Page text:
As such, data initiatives often provide marginal insights while at the same time generating unnecessary privacy risks by accessing and exploring data that may not in fact be needed at all in order to address the root of our most important societal problems.

A new science of questions

So what are the truly vexing questions that deserve attention and investment today? Toward what end should we strategically seek to leverage data and AI?

The truth is that policymakers and other stakeholders currently don’t have a good way of defining questions or identifying priorities, nor a clear framework to help us leverage the potential of data and data science toward the public good.

This is a situation we seek to remedy at The GovLab, an action research center based at New York University.

Our most recent project, the 100 Questions Initiative, seeks to begin developing a new science and practice of questions — one that identifies the most urgent questions in a participatory manner. Launched last month, the goal of this project is to develop a process that takes advantage of distributed and diverse expertise on a range of given topics or domains so as to identify and prioritize those questions that are high impact, novel and feasible.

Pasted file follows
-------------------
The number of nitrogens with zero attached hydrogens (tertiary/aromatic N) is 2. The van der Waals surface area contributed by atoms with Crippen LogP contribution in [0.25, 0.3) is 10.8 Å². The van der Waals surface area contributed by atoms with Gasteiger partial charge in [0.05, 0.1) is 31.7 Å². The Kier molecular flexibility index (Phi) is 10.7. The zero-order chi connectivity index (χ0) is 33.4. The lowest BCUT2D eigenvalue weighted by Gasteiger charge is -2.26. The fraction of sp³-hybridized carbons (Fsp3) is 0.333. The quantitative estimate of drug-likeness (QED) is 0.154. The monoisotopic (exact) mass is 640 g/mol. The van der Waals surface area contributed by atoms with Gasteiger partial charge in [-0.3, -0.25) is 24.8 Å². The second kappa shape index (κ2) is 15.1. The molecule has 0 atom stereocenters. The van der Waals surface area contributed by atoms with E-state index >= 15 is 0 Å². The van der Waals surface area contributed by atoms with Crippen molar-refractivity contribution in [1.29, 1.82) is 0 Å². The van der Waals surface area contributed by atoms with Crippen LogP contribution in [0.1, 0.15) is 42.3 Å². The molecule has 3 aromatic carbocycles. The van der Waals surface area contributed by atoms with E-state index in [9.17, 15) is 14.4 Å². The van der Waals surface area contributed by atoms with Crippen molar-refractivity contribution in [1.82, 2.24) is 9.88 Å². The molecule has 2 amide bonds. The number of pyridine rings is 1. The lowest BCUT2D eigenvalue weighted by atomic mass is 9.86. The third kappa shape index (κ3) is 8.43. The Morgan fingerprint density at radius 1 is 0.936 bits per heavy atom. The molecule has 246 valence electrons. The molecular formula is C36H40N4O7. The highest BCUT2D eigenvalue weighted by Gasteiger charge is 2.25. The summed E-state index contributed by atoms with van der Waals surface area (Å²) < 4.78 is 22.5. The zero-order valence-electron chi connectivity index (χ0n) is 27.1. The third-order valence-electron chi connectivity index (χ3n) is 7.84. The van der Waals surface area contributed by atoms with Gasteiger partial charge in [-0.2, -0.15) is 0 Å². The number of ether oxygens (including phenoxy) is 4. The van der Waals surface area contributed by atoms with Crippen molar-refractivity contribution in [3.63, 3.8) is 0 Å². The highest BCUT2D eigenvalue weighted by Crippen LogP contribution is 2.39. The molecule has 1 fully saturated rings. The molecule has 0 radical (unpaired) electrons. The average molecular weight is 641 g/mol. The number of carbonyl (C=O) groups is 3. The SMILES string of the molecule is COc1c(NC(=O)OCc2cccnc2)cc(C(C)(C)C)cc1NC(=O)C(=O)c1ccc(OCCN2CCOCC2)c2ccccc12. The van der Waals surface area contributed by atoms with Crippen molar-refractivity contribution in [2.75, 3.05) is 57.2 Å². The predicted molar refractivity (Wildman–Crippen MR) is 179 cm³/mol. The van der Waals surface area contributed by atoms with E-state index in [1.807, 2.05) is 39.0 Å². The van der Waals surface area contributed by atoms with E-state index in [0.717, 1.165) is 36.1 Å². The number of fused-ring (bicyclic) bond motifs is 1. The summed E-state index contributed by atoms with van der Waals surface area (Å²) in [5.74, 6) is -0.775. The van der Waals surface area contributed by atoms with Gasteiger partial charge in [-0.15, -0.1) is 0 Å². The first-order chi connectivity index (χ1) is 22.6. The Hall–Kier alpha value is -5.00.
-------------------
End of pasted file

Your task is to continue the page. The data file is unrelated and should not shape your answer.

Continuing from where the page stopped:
Because we live in an age of data and much of our work focuses on the promises and perils of data, we seek to identify the 100 most pressing problems confronting the world that could be addressed by greater use of existing, often inaccessible, datasets through data collaboratives – new forms of cross-disciplinary collaboration beyond public-private partnerships focused on leveraging data for good….(More)”.

How Tulsa is Preserving Privacy and Sharing Data for Social Good


Data across Sectors for Health: “Data sharing between organizations addressing social risk factors has the potential to amplify impact by increasing direct service capacity and efficiency. Unfortunately, the risks of and restrictions on sharing personal data often limit this potential, and adherence to regulations such as HIPAA and FERPA can make data sharing a significant challenge.

DASH CIC-START awardee Restore Hope Ministries worked with Asemio to utilize technology that allows for the analysis of personally identifiable information while preserving clients’ privacy. The collaboration shared their findings in a new white paper that describes the process of using multi-party computation technology to answer questions that can aid service providers in exploring the barriers that underserved populations may be facing. The first question they asked: what is the overlap of populations served by two distinct organizations? The results of the overlap analysis confirmed that a significant opportunity exists to increase access to services for a subset of individuals through better outreach…(More)”